One can imagine that after Nguyễn Nộn died, the Trần court would have wanted to prevent any other charismatic people from Phù Đổng from emulating him. Therefore, it appears that someone connected to the court created a new story about this spirit. What is interesting is that they took the image of Phan Ma Lôi (one of the participants in the revolt) riding away on his horse, and transformed that image into a symbol of the suppression of the revolt.
From Suppressing Internal Unrest to Fighting Northern Bandits for the Hùng Kings
At some point after this time yet another story was created. Starting at the time of the second Mongol invasion, the Trần added to the Heavenly King of Phù Đổng’s official title on three separate occasions, 1285, 1288 and 1313. [Vđult, 16a-16b] At perhaps the same time that the court was granting these titles, or perhaps later, a new story was created about this spirit, for the Arrayed Tales of Selected Oddities from South of the Passes (Lĩnh Nam chích quái liệt truyện) contains a different account of a spirit in Phù Đổng.
Entitled the “Tale of the Heavenly King of Phù Đổng,” this account takes place in antiquity during the period when the Hùng kings were said to have ruled over the Red River delta. One of the Hùng kings did not perform the ritual of visiting the Shang Dynasty court in China. The Shang king planned to use the pretext of a royal tour of inspection to invade.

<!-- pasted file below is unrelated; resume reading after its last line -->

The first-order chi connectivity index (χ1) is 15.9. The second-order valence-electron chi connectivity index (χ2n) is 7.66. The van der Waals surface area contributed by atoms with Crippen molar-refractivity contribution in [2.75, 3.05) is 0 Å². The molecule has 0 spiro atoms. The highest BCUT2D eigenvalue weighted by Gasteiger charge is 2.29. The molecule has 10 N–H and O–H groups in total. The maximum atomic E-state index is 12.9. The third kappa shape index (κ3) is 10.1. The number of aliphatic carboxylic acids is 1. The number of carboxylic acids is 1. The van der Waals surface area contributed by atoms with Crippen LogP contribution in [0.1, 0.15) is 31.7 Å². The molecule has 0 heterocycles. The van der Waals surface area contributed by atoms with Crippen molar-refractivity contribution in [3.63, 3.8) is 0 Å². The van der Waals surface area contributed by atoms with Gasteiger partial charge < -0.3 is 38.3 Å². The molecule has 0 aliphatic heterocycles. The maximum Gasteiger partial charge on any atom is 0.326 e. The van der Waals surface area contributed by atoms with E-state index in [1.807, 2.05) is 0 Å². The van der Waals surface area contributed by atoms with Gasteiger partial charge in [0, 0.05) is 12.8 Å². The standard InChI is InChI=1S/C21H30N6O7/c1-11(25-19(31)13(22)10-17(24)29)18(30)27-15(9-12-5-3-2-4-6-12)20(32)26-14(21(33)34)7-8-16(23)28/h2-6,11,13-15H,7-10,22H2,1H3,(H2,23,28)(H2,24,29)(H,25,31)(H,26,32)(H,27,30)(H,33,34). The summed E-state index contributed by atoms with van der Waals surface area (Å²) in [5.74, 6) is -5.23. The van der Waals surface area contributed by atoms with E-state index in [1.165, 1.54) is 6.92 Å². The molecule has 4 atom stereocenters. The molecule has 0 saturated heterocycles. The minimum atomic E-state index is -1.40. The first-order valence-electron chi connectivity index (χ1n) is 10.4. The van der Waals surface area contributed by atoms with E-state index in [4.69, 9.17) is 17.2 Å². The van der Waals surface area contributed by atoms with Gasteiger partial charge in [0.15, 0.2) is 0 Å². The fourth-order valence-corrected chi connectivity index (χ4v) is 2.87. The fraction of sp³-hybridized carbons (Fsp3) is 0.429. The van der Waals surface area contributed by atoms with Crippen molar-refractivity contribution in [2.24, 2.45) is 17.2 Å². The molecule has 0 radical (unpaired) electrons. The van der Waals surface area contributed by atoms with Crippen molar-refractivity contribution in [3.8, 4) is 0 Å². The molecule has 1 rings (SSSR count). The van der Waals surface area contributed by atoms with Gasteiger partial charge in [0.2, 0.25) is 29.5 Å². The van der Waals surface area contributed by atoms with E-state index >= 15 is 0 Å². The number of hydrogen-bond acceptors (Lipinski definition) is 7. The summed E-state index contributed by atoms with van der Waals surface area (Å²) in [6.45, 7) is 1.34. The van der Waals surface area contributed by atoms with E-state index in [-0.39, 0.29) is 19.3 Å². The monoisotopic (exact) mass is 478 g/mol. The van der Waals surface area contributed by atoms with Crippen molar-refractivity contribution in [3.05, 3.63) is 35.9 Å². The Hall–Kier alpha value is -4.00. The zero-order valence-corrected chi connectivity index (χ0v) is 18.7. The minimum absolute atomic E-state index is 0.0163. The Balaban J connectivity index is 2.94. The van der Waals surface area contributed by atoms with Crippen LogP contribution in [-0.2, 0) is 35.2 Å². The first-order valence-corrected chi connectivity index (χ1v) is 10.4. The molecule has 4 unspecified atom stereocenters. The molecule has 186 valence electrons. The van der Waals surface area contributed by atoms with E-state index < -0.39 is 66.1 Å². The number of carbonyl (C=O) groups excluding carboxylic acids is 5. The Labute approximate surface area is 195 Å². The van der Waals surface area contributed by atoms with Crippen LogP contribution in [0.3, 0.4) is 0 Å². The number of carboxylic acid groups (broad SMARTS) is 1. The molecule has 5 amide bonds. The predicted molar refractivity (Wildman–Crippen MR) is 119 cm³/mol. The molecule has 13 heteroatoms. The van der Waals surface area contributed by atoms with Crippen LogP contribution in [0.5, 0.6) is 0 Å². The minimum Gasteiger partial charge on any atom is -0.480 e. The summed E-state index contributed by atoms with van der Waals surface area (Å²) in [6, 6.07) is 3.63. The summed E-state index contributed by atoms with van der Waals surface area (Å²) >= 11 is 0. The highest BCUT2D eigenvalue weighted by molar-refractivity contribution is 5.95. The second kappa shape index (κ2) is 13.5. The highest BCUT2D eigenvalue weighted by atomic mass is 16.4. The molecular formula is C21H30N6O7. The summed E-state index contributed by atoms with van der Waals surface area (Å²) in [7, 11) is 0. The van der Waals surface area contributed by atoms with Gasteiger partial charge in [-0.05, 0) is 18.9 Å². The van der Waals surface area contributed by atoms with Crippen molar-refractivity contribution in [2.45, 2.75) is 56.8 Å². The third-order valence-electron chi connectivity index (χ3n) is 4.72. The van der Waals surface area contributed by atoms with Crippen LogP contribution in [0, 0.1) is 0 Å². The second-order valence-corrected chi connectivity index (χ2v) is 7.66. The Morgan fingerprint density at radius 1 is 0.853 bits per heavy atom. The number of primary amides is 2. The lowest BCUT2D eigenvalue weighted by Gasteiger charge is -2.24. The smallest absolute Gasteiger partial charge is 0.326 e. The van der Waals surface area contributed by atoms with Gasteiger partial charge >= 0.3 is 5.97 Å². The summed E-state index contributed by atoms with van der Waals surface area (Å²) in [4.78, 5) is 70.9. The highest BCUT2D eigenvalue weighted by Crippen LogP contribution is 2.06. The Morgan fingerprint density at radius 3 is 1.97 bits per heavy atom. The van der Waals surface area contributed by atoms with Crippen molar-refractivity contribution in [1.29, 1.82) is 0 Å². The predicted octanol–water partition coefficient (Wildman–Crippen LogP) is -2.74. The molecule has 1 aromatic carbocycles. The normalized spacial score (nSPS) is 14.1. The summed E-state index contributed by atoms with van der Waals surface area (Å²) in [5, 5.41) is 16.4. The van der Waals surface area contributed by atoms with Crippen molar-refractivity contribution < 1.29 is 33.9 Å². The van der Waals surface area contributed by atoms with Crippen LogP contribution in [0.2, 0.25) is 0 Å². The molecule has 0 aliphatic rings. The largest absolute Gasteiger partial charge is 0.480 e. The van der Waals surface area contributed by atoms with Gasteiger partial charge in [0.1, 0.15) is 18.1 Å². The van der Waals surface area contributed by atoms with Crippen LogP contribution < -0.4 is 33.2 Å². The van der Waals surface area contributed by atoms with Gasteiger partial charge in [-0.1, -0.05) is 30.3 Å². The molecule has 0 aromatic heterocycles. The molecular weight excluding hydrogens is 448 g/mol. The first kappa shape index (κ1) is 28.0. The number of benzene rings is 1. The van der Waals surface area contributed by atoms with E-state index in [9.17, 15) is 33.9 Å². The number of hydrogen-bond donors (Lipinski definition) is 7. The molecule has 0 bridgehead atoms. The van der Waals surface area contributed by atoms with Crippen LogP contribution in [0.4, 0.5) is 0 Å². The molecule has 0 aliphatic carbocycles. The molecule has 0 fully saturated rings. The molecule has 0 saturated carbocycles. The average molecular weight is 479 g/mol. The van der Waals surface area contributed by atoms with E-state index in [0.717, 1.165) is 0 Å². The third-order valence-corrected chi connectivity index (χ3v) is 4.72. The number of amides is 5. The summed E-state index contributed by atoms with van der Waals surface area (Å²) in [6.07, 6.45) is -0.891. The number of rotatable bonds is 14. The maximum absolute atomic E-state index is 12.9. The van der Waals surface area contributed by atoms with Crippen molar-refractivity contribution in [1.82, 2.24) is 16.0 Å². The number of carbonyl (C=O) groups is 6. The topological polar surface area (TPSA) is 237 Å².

When the Hùng king heard this, he summoned his officials and asked for advice. One suggested that he seek the assistance of the Dragon King, a reference to the mythical ruler, Lord Lạc Long. The Hùng king set up an altar and prayed for the Dragon King to appear. He finally did and informed the Hùng king that he must prepare for an attack from “Northern bandits” three years hence. In addition to preparing his soldiers, the Dragon King also stated that the Hùng king must seek out “a remarkable talent who has the ability to crush the bandits” and that this person should be granted a title and a hereditary fief.